The logarithm of *X *to the base *Y *is defined as the power to which *Y *must be raised is order to produce *X*. For example, the logarithm of 100 to the base 10 is 2, because 10 to the power of 2 is 100. Using mathematical notation, we would write this relationship as this:

log_{10}100 = 2 *• *10^{2 }= 100

The most frequently used base for logarithms in mathematics, physics, and engineering is the special value *e*, where *e *is calculated by this series:

Logarithms to the base *e *are known as *natural logarithms *(loge, often written as ln) and can be obtained in MySQL using the LOG() function. Enterprise applications don’t have that many uses for natural logarithms. However, it can sometimes be quite handy to be able to calculate base-2, base-8, base-10, or base-16 logarithms, which you can do by making use of the fact that log*xy* = ln y / ln *x*. Here is an example, in which the second result tells us that we need six digits to express the base 10 number 100 in binary notation.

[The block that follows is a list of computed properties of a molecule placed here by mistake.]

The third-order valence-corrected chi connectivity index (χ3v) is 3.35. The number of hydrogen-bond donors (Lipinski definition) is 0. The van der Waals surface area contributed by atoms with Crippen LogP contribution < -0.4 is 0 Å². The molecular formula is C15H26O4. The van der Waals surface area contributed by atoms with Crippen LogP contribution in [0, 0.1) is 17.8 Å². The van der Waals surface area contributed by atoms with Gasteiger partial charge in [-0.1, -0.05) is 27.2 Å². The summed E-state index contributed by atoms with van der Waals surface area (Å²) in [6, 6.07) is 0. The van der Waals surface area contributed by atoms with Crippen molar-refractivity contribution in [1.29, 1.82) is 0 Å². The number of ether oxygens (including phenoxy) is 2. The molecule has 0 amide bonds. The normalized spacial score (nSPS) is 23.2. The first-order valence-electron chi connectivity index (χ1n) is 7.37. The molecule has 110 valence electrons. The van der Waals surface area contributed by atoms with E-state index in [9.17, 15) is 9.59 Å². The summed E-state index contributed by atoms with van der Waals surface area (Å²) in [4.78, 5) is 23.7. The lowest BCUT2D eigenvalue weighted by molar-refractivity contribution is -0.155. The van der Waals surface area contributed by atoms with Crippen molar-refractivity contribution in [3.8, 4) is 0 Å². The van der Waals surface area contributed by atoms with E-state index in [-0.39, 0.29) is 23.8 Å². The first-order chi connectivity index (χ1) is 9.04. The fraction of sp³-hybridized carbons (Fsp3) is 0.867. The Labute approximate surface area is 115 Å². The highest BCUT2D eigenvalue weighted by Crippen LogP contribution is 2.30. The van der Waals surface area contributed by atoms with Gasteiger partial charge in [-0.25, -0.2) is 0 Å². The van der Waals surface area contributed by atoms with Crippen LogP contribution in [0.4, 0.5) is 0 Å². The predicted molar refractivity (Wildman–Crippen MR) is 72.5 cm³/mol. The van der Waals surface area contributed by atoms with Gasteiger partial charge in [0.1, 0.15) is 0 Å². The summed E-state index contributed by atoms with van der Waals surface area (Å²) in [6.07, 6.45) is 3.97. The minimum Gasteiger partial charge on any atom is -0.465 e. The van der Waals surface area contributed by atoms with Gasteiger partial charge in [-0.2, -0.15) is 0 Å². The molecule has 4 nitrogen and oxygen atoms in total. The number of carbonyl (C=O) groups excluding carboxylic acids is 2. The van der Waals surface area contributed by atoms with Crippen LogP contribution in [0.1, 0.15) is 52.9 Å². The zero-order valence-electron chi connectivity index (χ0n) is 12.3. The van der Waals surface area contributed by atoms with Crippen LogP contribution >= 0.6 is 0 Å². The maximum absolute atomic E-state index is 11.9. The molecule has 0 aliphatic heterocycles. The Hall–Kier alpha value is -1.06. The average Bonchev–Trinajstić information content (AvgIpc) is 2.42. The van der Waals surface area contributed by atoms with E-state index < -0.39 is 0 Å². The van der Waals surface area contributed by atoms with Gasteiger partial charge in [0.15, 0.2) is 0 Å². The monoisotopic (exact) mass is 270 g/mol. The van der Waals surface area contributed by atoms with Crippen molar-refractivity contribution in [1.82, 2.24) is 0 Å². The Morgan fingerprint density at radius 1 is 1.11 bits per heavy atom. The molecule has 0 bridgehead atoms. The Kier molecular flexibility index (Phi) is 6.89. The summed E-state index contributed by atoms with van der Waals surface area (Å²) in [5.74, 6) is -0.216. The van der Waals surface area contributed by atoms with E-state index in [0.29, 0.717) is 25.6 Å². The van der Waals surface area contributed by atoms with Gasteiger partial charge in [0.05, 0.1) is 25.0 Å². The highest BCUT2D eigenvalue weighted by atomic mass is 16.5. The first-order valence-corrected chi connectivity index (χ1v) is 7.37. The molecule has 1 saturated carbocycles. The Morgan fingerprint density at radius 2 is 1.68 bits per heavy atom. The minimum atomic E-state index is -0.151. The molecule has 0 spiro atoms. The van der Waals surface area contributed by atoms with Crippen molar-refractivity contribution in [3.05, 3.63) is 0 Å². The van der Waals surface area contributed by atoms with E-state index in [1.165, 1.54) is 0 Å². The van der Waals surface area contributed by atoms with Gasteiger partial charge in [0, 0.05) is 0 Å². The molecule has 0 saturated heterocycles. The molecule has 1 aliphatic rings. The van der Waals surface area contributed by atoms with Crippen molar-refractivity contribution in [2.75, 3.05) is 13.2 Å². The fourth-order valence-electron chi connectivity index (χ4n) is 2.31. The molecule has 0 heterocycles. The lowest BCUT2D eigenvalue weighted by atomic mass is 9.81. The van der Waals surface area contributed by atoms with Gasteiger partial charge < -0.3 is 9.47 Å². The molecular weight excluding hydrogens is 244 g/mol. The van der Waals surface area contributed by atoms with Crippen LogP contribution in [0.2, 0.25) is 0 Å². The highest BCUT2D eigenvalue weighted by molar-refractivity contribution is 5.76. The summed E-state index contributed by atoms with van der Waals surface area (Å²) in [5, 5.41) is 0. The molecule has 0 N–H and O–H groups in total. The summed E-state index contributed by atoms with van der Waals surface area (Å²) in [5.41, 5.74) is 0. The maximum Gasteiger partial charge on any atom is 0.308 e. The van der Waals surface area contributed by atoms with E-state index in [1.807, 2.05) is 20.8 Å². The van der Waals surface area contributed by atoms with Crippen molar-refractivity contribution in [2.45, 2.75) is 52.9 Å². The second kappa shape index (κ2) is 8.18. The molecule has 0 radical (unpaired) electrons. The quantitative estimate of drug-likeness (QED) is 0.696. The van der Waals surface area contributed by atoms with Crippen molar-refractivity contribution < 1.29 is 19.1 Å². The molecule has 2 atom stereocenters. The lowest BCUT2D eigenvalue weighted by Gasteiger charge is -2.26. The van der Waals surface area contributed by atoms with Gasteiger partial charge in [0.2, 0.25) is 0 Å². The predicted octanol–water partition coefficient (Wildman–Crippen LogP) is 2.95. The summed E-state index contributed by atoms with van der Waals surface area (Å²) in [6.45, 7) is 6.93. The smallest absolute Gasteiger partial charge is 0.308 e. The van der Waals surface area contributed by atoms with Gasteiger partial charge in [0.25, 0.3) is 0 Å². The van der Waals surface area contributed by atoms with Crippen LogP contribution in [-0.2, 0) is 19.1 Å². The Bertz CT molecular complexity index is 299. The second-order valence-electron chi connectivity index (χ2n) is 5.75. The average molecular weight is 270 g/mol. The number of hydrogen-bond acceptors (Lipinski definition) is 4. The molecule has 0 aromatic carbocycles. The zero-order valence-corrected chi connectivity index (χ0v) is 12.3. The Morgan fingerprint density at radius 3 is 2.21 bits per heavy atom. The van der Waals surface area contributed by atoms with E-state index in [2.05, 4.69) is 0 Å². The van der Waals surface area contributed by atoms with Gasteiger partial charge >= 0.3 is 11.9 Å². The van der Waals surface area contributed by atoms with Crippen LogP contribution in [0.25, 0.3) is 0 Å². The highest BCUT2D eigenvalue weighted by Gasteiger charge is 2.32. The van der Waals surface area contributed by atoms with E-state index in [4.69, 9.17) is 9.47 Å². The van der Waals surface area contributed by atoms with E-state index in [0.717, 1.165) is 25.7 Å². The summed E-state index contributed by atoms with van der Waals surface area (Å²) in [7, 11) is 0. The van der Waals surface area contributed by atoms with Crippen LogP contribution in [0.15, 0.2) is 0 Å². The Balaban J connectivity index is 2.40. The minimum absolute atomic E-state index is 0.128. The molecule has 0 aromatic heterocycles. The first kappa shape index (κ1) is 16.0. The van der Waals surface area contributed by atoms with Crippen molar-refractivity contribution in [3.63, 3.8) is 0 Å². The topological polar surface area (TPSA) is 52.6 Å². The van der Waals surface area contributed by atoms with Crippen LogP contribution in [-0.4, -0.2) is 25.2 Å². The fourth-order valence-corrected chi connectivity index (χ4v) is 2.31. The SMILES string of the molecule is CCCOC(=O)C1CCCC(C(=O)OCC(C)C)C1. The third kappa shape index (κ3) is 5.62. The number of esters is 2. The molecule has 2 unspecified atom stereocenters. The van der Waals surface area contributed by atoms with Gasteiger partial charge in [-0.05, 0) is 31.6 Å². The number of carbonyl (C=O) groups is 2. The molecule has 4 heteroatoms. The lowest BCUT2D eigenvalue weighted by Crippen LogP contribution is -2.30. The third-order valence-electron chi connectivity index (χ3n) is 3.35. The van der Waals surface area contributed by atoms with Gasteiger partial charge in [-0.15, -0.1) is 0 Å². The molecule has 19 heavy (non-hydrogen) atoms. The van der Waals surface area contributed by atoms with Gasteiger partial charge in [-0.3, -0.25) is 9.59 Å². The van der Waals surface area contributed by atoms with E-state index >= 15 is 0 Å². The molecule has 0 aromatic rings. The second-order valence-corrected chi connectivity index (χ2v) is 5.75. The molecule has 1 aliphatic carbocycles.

NOTEThe logarithm of 1 to any base is always 0; the logarithm of any number less than or equal to 0 (to any base) is always undefined and in MySQL will returnNULL. Attempting to obtain a logarithm to the base 1 or 0 will also yield aNULLresult.

In MySQL 4.0.3, logarithmic functions were improved in a number of ways. The function LN() was added as another means for calculating natural logarithms, and the LOG() function was enhanced so that it became possible to find logarithms bases other than 2 without needing to perform division using the notation LOG(base, value). Here are a couple examples: